July 30, 2018
Other Voices

Rep. Himes showed courage on bank regulatory relief vote

Martin J. Geitz

In the past few weeks, two Connecticut community banks, each with well over 100 years of history serving central Connecticut, announced their sale to larger banks.

Farmington Bank and First National Bank of Suffield are just the most recent examples of strong, well-managed, locally focused, publicly held community banks that concluded that excessive regulatory burden was too high a barrier to their ability to achieve competitive returns for their shareholders.

In late May, Congressman Jim Himes showed great courage by voting for legislation to provide regulatory relief to community banks. Too late for Farmington and Suffield, however an important step for the 5,000 remaining community banks in the country and 40 in Connecticut. His Democratic Party leaders, including other members of the Connecticut Congressional delegation, would have preferred him to vote in line with their obstructionist agenda.

The Economic Growth, Regulatory Relief and Consumer Protection Act (Economic Growth Act) passed in the Senate and the House with enough Democratic support in both chambers to be called bipartisan.

In our current polarized political environment, we rarely see bipartisanship. The extreme members of both parties often penalize moderates like Himes who seek to constructively address our country's challenges.

Yet, our country's greatest legislative achievements were the result of bipartisanship and compromise, including the Civil Rights Act of 1964 and the Americans with Disabilities Act of 1990.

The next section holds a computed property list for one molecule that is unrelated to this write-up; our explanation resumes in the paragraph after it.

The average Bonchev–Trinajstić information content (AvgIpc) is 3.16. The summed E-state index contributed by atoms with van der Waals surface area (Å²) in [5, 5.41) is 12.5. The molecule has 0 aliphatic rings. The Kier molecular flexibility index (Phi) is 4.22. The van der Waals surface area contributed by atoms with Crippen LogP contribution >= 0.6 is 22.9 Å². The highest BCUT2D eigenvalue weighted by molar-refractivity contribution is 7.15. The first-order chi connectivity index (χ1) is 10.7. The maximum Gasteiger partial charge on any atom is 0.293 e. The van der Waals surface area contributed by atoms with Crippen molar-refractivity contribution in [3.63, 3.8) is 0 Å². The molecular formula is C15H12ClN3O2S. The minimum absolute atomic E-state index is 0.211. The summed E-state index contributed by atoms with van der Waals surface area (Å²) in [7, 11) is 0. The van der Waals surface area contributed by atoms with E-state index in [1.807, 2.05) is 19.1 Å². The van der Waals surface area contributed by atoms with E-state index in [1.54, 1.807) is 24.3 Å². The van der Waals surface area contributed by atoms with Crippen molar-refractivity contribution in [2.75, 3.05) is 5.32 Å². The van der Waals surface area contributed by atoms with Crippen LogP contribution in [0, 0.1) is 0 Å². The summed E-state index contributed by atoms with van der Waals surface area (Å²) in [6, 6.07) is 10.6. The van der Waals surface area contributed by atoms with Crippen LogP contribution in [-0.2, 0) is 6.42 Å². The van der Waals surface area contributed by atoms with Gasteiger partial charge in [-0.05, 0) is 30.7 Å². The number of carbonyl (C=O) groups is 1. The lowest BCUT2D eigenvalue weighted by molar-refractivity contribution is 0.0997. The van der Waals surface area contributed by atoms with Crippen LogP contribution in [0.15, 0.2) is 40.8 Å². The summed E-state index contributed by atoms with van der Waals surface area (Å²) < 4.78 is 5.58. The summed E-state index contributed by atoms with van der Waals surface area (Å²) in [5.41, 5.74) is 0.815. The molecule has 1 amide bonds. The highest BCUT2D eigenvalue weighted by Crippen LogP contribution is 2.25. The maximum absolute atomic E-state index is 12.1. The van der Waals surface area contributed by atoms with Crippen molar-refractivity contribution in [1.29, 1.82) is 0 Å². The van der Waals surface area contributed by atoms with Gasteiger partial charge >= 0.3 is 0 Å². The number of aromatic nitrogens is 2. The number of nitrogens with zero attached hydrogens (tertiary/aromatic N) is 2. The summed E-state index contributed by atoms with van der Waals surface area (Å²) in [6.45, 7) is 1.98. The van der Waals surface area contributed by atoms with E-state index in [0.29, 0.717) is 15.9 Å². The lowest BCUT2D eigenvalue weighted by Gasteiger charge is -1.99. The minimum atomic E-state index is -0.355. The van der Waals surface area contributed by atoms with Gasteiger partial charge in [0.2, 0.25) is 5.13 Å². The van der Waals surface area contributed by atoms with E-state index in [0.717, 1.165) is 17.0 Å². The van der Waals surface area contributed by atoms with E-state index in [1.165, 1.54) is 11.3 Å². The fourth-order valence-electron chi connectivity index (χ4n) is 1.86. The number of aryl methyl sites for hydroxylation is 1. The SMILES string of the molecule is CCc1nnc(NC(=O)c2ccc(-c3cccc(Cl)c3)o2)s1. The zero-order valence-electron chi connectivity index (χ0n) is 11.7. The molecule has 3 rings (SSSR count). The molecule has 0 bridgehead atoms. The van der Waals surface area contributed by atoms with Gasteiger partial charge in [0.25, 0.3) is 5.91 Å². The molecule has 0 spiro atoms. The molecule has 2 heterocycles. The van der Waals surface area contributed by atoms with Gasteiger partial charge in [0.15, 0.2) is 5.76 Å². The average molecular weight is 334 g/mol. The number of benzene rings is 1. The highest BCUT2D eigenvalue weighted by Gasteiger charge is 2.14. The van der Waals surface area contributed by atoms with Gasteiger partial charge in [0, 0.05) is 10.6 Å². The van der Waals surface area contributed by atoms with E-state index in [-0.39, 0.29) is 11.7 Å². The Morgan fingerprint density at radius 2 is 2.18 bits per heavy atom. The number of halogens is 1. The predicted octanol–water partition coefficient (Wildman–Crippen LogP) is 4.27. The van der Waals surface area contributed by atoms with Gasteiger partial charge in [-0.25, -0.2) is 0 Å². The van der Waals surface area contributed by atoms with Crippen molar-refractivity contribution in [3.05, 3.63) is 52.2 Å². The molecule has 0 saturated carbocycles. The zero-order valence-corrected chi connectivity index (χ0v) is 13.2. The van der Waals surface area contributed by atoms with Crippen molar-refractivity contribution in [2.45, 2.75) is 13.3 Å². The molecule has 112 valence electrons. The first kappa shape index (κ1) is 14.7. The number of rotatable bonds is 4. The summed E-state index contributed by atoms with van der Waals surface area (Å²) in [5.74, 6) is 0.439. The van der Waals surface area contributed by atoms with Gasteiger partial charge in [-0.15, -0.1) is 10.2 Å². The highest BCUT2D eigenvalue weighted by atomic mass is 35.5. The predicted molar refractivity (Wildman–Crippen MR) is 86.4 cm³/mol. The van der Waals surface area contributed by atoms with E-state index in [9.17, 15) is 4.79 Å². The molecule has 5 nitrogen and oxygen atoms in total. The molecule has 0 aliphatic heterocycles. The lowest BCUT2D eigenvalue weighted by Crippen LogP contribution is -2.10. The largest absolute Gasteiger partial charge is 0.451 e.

The Economic Growth Act rebalances the one-size-fits-all regulations of the Dodd Frank Act that disproportionately burdened community banks and credit unions.

The Dodd Frank Act was Congress' answer to the 2008 financial crisis, which was caused by excessive risk taking by Wall Street investment banks, lightly regulated financial companies, and too-big-to-fail banks. Although community banks played no role in causing the financial crisis, Dodd Frank Act authors applied most of its requirements to community lenders.

Our banking system is the product of public policy enacted through legislation. Since the 1980s, legislative changes have favored large banks and resulted in a decline in Federal Deposit Insurance Corp.-insured banks from 15,158 in 1980 to 5,606 today. The Dodd Frank Act has accelerated the rate of consolidation because smaller banks lack the scale to handle its new regulatory requirements.

According to the FDIC, 50 percent of the country's banking assets are controlled by nine banks. Eighty-three percent of the country's banking assets are controlled by 132 banks. Most of the Economic Growth Act's provisions address the 5,474 banks accounting for only 17 percent of the country's banking assets. These banks are neither a risk to the financial system nor to their customers and most of the Economic Growth Act recognizes that.

While the Economic Growth Act contains some controversial elements, it empowers regulators to ensure that adverse consequences are identified and addressed.

The most controversial element is a change in the definition of a Systemically Important Financial Institution (SIFI). Dodd Frank imposed heightened risk management requirements on all SIFIs. However, the Economic Growth Act has protections from misbehavior of banks formerly deemed SIFIs and empowers the Federal Reserve to impose SIFI requirements on large banks.

Community banks are the largest source of small business lending in the country. Most Congressional representatives like to say that they support community banks and the important role they play in the local economy. Yet, too many of those representatives failed to show up with their vote when it mattered.

Congressman Himes is a Connecticut profile in courage for recognizing that the survival of community banks was worth the compromises necessary to enact in the bipartisan Economic Growth Act.

Martin J. Geitz is the president and CEO of Simsbury Bank.

Most Popular on Facebook
Copyright 2017 New England Business Media